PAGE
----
Prosecutors: 10-15 to face new criminal charges in slush fund case
By Marley Shebala and Bill Donovan
WINDOW ROCK, July 26, 2012
The law firm of Rothstein, Donatelli, Hughes, Dahlstrom & Schoenburg of Tempe, Ariz., made the announcement in a motion to the court to extend their investigation of about 85 officials, mostly past or present members of the Navajo Nation Council, for three more months.
The new deadline, if granted, would be Oct. 26.
On Oct. 20, 2010, former Special Prosecutor Alan Balaran filed criminal charges involving conspiracy, theft, fraud and forgery against 77 of the then 88 Council delegates and then Vice President Ben Shelly for their alleged misuse of discretionary funds totaling about $1.9 million.
In July 2011, Balaran dropped the criminal charges and filed civil charges against an expanded list of 142 people including former President Joe Shirley Jr., the current and former attorneys general, Harrison Tsosie and Louis Denetsosie, Controller Mark Grant, 87 members of the former Council, and 50 un-named individuals who were listed as Joe Does.
In January 2011, as Shelly and former delegate Rex Lee Jim were taking office as the newly elected president and vice president of the Navajo Nation, they settled the complaints against them by agreeing to reimburse the tribe for the discretionary funds that they used for personal benefit.
Shelly had been accused of theft, fraud and conspiracy involving $8,850 in slush funds. Jim was accused of conspiracy and theft involving $3,200 in discretionary funds. The money is being repaid through paycheck deductions.
In most of the cases filed by Balaran, the monies involved range from a few hundred dollars to a few thousand. But some delegates are accused of taking tens of thousands of dollars and one case involves more than a quarter-million dollars.
About half of the delegates who have been charged have legal representation but the other half are representing themselves, which has hampered efforts to get settlements, said Eric Dahlstrom, spokesman for the special prosecutors.
Between now and Oct. 26, Dahlstrom is hoping to divide the named defendants into four groups.
The first group would include individuals accepting voluntary settlements with the prosecutor to reimburse the tribe for discretionary funds they misused. The restitution would be in bulk or made over time.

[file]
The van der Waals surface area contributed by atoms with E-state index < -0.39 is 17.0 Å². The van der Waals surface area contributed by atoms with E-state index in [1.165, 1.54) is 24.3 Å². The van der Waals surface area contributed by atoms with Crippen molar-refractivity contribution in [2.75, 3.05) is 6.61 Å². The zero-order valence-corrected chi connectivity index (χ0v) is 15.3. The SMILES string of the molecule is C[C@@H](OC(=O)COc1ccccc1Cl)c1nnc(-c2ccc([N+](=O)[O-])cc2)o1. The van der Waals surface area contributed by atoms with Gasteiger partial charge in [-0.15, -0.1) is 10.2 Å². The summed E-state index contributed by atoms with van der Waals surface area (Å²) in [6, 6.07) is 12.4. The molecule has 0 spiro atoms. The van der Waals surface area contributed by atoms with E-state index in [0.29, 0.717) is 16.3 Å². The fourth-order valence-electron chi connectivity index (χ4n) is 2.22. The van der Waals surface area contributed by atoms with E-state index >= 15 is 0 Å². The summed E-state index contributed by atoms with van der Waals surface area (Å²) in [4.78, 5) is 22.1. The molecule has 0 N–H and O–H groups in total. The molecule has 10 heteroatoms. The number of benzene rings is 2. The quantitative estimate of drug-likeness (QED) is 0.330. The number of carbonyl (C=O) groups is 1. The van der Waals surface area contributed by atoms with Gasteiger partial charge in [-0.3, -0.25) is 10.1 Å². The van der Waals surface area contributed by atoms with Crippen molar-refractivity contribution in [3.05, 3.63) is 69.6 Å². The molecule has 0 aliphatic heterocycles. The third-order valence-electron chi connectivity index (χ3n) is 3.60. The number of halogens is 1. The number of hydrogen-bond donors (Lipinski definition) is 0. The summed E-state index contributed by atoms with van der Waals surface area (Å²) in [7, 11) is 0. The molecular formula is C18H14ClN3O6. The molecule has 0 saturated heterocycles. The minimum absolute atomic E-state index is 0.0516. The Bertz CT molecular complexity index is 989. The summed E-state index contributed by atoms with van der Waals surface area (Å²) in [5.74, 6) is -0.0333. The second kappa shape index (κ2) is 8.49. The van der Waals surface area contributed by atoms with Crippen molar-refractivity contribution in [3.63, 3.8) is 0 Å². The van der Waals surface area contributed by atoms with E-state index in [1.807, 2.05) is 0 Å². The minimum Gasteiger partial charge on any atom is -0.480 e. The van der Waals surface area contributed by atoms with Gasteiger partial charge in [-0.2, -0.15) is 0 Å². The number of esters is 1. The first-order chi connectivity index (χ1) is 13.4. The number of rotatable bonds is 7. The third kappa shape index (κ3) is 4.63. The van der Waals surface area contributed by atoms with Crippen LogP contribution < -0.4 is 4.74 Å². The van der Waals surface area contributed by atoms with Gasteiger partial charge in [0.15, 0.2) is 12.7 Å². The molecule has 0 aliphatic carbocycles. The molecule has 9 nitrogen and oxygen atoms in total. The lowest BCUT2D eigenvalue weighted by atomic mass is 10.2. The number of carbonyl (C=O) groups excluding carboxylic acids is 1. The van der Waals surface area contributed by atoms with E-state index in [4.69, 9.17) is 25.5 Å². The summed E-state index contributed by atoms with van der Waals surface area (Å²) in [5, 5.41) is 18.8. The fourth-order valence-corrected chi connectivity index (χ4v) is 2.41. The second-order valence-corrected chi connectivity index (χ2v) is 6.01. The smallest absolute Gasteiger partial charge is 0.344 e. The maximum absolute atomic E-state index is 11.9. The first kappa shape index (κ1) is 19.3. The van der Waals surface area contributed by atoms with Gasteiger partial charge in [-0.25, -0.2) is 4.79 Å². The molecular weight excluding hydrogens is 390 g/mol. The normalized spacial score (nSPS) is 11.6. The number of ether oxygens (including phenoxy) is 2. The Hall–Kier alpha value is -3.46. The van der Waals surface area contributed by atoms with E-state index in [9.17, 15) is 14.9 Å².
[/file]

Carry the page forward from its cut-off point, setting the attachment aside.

The second group consists of those whose actions are considered violations of tribal laws. In these cases, the civil suits would be dismissed and replaced with criminal charges, which could mean incarceration in tribal jail for up to a year.
The third group would be those who violated tribal ethics laws in connection with their use of tribal funds. Ethics complaints would be filed against them before the Office of Hearings and Appeals.
Those who lose would have to pay restitution and would be banned from holding elected office with the tribe for five years.
The special prosecutor will seek to dismiss charges with prejudice, meaning they cannot be filed, against a fourth group that likely would include Attorney General Harrison Tsosie, former Attorney General Denetsosie, and delegates LoRenzo Bates (Nenahnezad/Newcomb/San Juan/T'iistoh Sikaad/Tsé Daa Kaan/Upper Fruitland) and Leonard Tsosie (Baca-Prewitt/Casamero Lake/Counselor/Littlewater/Ojo Encino/Pueblo Pintado/Torreon/Whitehorse Lake).
Bates and Leonard Tsosie were among 11 delegates who were not charged in the original criminal cases, but who were among accused of wrongdoing in the civil suits.
On July 6 the special prosecutors asked the Window Rock District Court to dismiss the civil complaints against Harrison Tsosie, Denetsosie, Bates and Leonard Tsosie.
As of Wednesday afternoon, the court had not acted on the special prosecutors' new motion.